Lunchtime on the Lawn Returns This Summer

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Local residents, including visitors in the city can now spend their Wednesday afternoons, having picnics and listening to local music on a designated lawn of the county courthouse downtown.

The city’s “Lunchtime on the Lawn” is a pervious program, which has returned after its launching season last summer. The program brings local musicians, playing local sounds and music from 11 in the morning until 1 in the afternoon every Wednesday of the week. The inauguration of the program started June the previous year.

According to the Franklin-Simpson Renaissance executive director Amy Ellis, the program was given a try last summer, and went really well. The Lunchtime on the Lawn program started again this month, with hopes of continuing the program through the month of July.

Ellis said the main goal of the Lunchtime on the Lawn project is to bring traffic into the city downtown throughout the day, while showcasing local talents. She said the program was initially created with the assistance and support of the downtown merchants association.

The Lunchtime on the Lawn generally draws more than 100 individuals for each concert, Ellis said. People can come and stay for just ten minutes, or they can stay for the maximum of two hours.

The Brickyard Café co-owner Robert Stupar said the event last year did not have sufficient budget. While the Lunchtime on the Lawn just started out last year, he said, Stupar provided lunch for the featured musicians in exchange for their performance in the Lunchtime on the Lawn. He said it was just his little way of helping the program and the local musicians as well.

Stupar added that people often come to his restaurant during the event, picking up box lunches to eat throughout the program.

Pineapple Lily owner Jennifer Mowry also said that she has kept her store’s doors open during the Lunchtime on the Lawn program. Her shop normally has drop-in customers, considering the people who are attending the program, she said. Mowry’s store is a boutique that offers clothing, baby items, and home interior stuff among others. There are also baby and bridal registries. Mowry said her place has been considered as the one-stop shop or a souvenir shop for the program’s attendees.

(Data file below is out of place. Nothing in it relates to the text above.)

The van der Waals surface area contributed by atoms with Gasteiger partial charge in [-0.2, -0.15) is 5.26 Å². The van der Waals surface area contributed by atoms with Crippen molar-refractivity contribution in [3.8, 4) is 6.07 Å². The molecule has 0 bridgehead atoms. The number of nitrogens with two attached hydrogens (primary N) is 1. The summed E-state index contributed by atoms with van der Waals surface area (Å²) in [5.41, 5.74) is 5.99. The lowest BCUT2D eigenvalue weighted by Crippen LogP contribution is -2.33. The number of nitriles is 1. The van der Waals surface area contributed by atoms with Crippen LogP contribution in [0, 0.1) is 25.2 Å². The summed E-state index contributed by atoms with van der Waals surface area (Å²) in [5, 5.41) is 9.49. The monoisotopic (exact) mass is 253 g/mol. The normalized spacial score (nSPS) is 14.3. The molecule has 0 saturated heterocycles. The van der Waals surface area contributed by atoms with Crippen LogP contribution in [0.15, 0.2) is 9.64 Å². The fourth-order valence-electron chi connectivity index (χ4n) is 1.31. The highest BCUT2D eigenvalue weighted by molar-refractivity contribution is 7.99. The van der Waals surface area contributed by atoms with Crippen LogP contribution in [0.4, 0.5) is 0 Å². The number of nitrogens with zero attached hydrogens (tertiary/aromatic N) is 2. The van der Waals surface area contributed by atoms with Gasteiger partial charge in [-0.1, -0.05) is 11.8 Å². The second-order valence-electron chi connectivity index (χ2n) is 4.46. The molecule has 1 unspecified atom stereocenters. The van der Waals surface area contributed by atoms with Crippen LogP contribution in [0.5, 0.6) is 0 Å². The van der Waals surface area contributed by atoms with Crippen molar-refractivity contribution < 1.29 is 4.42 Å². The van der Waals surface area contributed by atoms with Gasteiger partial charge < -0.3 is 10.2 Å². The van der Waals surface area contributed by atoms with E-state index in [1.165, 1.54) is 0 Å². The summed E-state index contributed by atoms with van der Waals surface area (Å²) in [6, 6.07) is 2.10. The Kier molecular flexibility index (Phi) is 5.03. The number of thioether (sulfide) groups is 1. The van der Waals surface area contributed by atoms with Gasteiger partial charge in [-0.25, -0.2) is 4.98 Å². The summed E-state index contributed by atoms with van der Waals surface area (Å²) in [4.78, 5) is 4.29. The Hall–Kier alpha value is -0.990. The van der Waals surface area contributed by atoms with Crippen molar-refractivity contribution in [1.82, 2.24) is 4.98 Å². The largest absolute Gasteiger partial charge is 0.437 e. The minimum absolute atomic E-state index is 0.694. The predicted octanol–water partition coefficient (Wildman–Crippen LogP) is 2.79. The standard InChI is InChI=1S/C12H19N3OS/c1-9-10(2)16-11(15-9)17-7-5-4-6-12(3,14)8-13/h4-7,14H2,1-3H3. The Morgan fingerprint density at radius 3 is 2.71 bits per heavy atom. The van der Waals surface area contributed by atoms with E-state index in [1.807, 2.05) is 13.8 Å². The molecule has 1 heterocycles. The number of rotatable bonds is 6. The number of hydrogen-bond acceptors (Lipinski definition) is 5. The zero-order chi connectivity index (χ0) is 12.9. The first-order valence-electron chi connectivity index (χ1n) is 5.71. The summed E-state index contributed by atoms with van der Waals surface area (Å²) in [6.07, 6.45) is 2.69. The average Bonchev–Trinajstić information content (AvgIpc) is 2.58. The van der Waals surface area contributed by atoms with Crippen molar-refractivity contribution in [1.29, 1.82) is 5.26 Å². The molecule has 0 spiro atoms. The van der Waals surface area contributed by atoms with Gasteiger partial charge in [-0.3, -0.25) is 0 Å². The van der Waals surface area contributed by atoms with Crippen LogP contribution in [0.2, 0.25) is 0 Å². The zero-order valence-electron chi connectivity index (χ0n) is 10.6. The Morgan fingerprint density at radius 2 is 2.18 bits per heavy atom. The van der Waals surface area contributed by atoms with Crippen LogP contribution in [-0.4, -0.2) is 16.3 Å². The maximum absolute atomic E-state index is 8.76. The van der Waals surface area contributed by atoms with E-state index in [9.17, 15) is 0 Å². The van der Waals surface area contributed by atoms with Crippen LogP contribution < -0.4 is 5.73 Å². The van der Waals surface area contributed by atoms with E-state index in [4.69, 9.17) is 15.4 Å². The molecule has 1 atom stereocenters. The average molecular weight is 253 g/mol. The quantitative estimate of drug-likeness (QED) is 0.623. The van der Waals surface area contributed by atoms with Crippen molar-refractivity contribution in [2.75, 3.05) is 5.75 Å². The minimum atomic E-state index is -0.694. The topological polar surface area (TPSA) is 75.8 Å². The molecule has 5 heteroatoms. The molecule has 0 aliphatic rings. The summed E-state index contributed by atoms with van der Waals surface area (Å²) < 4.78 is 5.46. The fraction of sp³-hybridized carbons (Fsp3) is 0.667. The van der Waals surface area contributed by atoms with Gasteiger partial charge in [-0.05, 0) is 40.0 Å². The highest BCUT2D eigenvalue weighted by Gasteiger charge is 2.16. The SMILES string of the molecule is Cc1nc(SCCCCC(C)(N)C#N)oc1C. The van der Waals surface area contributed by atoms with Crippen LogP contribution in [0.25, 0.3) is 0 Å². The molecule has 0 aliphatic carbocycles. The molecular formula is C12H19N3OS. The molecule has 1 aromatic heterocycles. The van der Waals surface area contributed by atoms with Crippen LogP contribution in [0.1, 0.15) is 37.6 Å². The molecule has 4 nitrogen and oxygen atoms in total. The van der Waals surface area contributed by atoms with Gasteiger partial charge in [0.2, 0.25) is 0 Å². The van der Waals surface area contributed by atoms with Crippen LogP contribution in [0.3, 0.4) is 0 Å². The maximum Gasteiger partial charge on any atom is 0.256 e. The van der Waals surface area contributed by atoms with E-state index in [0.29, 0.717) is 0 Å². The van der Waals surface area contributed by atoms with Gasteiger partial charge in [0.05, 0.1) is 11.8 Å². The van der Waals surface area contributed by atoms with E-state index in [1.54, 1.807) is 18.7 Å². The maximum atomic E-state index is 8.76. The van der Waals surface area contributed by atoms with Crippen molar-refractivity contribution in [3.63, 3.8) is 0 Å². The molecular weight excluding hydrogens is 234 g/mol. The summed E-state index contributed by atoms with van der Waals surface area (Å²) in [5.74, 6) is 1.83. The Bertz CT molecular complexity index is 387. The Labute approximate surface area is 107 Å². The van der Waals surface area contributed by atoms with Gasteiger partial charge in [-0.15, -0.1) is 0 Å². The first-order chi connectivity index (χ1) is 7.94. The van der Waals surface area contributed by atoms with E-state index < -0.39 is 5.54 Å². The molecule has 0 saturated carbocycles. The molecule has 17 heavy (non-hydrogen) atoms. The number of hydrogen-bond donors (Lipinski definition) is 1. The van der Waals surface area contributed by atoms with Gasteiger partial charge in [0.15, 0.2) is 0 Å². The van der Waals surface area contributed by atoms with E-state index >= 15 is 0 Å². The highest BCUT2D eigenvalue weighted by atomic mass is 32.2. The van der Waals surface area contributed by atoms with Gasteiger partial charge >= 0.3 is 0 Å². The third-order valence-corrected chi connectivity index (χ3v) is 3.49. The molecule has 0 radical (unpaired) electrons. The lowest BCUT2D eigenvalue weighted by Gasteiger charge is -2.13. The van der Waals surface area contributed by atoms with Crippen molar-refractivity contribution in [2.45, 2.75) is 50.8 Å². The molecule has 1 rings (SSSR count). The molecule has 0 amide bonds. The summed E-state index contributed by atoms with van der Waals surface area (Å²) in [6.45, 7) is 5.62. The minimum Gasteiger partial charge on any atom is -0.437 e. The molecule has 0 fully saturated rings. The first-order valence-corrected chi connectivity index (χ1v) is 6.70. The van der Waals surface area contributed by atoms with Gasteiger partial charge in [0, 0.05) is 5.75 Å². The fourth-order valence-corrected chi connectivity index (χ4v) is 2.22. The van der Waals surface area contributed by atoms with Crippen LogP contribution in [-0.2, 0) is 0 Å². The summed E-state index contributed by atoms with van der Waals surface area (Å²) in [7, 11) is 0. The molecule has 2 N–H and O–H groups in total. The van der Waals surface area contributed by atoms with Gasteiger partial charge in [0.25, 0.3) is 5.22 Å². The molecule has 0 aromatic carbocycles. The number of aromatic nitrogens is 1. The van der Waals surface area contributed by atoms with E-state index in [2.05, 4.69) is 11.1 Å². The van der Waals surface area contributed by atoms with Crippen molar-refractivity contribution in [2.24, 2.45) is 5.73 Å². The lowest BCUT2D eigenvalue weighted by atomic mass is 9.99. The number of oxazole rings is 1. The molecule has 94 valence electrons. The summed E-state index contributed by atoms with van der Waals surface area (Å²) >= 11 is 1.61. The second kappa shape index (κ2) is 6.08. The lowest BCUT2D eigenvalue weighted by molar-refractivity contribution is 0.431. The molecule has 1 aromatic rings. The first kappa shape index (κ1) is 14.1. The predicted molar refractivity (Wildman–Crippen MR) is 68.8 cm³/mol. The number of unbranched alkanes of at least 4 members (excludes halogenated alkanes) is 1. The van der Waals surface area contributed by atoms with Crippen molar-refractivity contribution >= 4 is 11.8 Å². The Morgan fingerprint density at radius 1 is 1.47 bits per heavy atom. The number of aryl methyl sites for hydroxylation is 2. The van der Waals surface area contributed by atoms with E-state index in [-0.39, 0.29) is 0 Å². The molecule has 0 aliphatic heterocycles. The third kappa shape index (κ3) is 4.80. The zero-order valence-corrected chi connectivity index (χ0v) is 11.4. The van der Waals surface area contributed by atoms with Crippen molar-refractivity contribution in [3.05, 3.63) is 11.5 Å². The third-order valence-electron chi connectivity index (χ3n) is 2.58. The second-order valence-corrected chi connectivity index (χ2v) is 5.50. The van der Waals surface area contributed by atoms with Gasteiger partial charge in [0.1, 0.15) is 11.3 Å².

Besides the lunchtime performances, there are also Summer Nights concerts on the courthouse lawn. These performances are held mostly on Friday evenings, and are expected to last until the month of August. During the big bands Friday, the sounds will be provided by the Craig Duncan Orchestra.

The activities, both during the lunchtime and evening are expected to draw more people into the area. It will become not only a sort of local gathering for the local residents and tourists, but also a way of boosting the city’s businesses and tourism.

So far, the Lunchtime on the Lawn and the Summer Nights have been successful events for the city, while inviting more attendees to come and join the fair, enjoying music, indulging in food, shopping, and basically participating in the community event.

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Joyce Jameson is an acclaimed journalist who has been awarded for her fearless and path breaking journalism. She has covered all types of topics ranging from many political, social and environmental issues. However, the topics closest to her heart are environmental reporting and reporting on human rights issues. She has investigated the quality issues of the water in the Great Lakes region and has raised the topic of trafficking of Native American women and minors for the flesh trade. Her articles are sought after by the reputed newspapers and publications in the world. Other than articles, she has also worked as a radio reporter.

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